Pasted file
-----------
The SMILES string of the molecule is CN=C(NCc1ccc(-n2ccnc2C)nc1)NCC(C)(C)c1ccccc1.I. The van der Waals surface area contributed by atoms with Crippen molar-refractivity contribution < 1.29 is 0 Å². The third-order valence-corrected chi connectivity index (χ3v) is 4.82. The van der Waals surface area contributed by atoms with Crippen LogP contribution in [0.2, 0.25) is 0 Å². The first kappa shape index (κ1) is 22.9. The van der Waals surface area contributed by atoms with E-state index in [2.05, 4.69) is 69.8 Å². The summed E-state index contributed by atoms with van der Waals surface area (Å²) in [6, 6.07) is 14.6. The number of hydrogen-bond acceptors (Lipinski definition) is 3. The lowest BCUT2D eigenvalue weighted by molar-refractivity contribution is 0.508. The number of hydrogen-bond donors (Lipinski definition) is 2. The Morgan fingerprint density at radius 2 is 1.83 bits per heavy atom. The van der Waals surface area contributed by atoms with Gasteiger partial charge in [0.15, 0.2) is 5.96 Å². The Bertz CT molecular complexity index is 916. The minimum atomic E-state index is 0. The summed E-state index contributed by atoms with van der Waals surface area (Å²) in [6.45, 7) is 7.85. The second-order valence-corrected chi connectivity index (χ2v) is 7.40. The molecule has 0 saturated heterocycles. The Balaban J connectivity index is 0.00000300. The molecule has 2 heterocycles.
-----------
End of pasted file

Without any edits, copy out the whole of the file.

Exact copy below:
The SMILES string of the molecule is CN=C(NCc1ccc(-n2ccnc2C)nc1)NCC(C)(C)c1ccccc1.I. The van der Waals surface area contributed by atoms with Crippen molar-refractivity contribution < 1.29 is 0 Å². The third-order valence-corrected chi connectivity index (χ3v) is 4.82. The van der Waals surface area contributed by atoms with Crippen LogP contribution in [0.2, 0.25) is 0 Å². The first kappa shape index (κ1) is 22.9. The van der Waals surface area contributed by atoms with E-state index in [2.05, 4.69) is 69.8 Å². The summed E-state index contributed by atoms with van der Waals surface area (Å²) in [6, 6.07) is 14.6. The number of hydrogen-bond acceptors (Lipinski definition) is 3. The lowest BCUT2D eigenvalue weighted by molar-refractivity contribution is 0.508. The number of hydrogen-bond donors (Lipinski definition) is 2. The Morgan fingerprint density at radius 2 is 1.83 bits per heavy atom. The van der Waals surface area contributed by atoms with Gasteiger partial charge in [0.15, 0.2) is 5.96 Å². The Bertz CT molecular complexity index is 916. The minimum atomic E-state index is 0. The summed E-state index contributed by atoms with van der Waals surface area (Å²) in [6.45, 7) is 7.85. The second-order valence-corrected chi connectivity index (χ2v) is 7.40. The molecule has 0 saturated heterocycles. The Balaban J connectivity index is 0.00000300. The molecule has 2 heterocycles.